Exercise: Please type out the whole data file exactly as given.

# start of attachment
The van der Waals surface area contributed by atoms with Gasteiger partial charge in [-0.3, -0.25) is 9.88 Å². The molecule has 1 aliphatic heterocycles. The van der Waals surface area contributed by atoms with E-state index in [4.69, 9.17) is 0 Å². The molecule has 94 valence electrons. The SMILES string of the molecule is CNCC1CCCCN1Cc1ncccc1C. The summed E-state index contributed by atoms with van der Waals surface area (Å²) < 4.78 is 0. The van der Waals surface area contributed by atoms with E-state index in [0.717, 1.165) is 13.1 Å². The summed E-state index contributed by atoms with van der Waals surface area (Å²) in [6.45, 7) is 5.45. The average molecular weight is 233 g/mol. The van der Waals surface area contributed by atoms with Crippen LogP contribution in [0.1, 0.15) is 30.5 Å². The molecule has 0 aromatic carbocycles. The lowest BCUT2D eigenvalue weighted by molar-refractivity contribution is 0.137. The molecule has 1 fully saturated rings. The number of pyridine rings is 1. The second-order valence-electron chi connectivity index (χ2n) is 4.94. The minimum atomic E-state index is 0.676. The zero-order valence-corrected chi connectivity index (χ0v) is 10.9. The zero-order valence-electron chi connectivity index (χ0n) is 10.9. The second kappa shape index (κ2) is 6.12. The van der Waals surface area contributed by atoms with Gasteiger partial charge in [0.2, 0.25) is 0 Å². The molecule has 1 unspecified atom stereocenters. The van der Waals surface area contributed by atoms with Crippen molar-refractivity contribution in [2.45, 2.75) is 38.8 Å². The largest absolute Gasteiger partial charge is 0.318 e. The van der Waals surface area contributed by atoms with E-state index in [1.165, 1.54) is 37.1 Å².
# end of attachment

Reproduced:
The van der Waals surface area contributed by atoms with Gasteiger partial charge in [-0.3, -0.25) is 9.88 Å². The molecule has 1 aliphatic heterocycles. The van der Waals surface area contributed by atoms with E-state index in [4.69, 9.17) is 0 Å². The molecule has 94 valence electrons. The SMILES string of the molecule is CNCC1CCCCN1Cc1ncccc1C. The summed E-state index contributed by atoms with van der Waals surface area (Å²) < 4.78 is 0. The van der Waals surface area contributed by atoms with E-state index in [0.717, 1.165) is 13.1 Å². The summed E-state index contributed by atoms with van der Waals surface area (Å²) in [6.45, 7) is 5.45. The average molecular weight is 233 g/mol. The van der Waals surface area contributed by atoms with Crippen LogP contribution in [0.1, 0.15) is 30.5 Å². The molecule has 0 aromatic carbocycles. The lowest BCUT2D eigenvalue weighted by molar-refractivity contribution is 0.137. The molecule has 1 fully saturated rings. The number of pyridine rings is 1. The second-order valence-electron chi connectivity index (χ2n) is 4.94. The minimum atomic E-state index is 0.676. The zero-order valence-corrected chi connectivity index (χ0v) is 10.9. The zero-order valence-electron chi connectivity index (χ0n) is 10.9. The second kappa shape index (κ2) is 6.12. The van der Waals surface area contributed by atoms with Gasteiger partial charge in [0.2, 0.25) is 0 Å². The molecule has 1 unspecified atom stereocenters. The van der Waals surface area contributed by atoms with Crippen molar-refractivity contribution in [2.45, 2.75) is 38.8 Å². The largest absolute Gasteiger partial charge is 0.318 e. The van der Waals surface area contributed by atoms with E-state index in [1.165, 1.54) is 37.1 Å².